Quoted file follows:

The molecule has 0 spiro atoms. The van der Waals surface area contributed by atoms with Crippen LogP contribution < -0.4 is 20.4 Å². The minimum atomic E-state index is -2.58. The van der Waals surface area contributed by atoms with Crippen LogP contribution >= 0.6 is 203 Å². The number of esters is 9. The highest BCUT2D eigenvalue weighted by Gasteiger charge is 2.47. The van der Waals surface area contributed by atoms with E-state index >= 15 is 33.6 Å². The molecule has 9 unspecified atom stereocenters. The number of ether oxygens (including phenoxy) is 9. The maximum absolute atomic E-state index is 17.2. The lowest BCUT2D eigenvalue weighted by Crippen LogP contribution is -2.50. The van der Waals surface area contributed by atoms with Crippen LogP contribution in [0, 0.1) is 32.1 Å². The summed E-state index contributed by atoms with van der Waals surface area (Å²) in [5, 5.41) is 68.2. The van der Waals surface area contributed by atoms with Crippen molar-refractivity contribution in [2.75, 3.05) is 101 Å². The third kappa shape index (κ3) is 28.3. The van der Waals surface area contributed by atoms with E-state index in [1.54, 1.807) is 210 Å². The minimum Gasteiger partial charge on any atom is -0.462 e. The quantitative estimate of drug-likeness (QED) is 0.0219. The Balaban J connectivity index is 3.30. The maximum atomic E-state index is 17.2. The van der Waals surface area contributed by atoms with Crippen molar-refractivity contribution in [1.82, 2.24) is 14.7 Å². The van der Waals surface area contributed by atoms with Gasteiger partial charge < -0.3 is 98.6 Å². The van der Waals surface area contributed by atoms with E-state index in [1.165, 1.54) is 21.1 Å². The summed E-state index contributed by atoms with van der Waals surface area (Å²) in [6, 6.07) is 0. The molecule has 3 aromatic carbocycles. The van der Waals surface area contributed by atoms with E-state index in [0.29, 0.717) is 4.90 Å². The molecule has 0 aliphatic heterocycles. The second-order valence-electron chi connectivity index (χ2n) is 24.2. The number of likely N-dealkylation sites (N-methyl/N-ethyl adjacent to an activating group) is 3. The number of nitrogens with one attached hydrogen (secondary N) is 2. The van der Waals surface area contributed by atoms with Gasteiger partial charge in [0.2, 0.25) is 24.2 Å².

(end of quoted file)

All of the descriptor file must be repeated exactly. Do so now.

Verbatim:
The molecule has 0 spiro atoms. The van der Waals surface area contributed by atoms with Crippen LogP contribution < -0.4 is 20.4 Å². The minimum atomic E-state index is -2.58. The van der Waals surface area contributed by atoms with Crippen LogP contribution >= 0.6 is 203 Å². The number of esters is 9. The highest BCUT2D eigenvalue weighted by Gasteiger charge is 2.47. The van der Waals surface area contributed by atoms with E-state index >= 15 is 33.6 Å². The molecule has 9 unspecified atom stereocenters. The number of ether oxygens (including phenoxy) is 9. The maximum absolute atomic E-state index is 17.2. The lowest BCUT2D eigenvalue weighted by Crippen LogP contribution is -2.50. The van der Waals surface area contributed by atoms with Crippen LogP contribution in [0, 0.1) is 32.1 Å². The summed E-state index contributed by atoms with van der Waals surface area (Å²) in [5, 5.41) is 68.2. The van der Waals surface area contributed by atoms with Crippen molar-refractivity contribution in [2.75, 3.05) is 101 Å². The third kappa shape index (κ3) is 28.3. The van der Waals surface area contributed by atoms with E-state index in [1.54, 1.807) is 210 Å². The minimum Gasteiger partial charge on any atom is -0.462 e. The quantitative estimate of drug-likeness (QED) is 0.0219. The Balaban J connectivity index is 3.30. The maximum atomic E-state index is 17.2. The van der Waals surface area contributed by atoms with Crippen molar-refractivity contribution in [1.82, 2.24) is 14.7 Å². The van der Waals surface area contributed by atoms with Gasteiger partial charge < -0.3 is 98.6 Å². The van der Waals surface area contributed by atoms with E-state index in [1.165, 1.54) is 21.1 Å². The summed E-state index contributed by atoms with van der Waals surface area (Å²) in [6, 6.07) is 0. The molecule has 3 aromatic carbocycles. The van der Waals surface area contributed by atoms with E-state index in [0.29, 0.717) is 4.90 Å². The molecule has 0 aliphatic heterocycles. The second-order valence-electron chi connectivity index (χ2n) is 24.2. The number of likely N-dealkylation sites (N-methyl/N-ethyl adjacent to an activating group) is 3. The number of nitrogens with one attached hydrogen (secondary N) is 2. The van der Waals surface area contributed by atoms with Gasteiger partial charge in [0.2, 0.25) is 24.2 Å².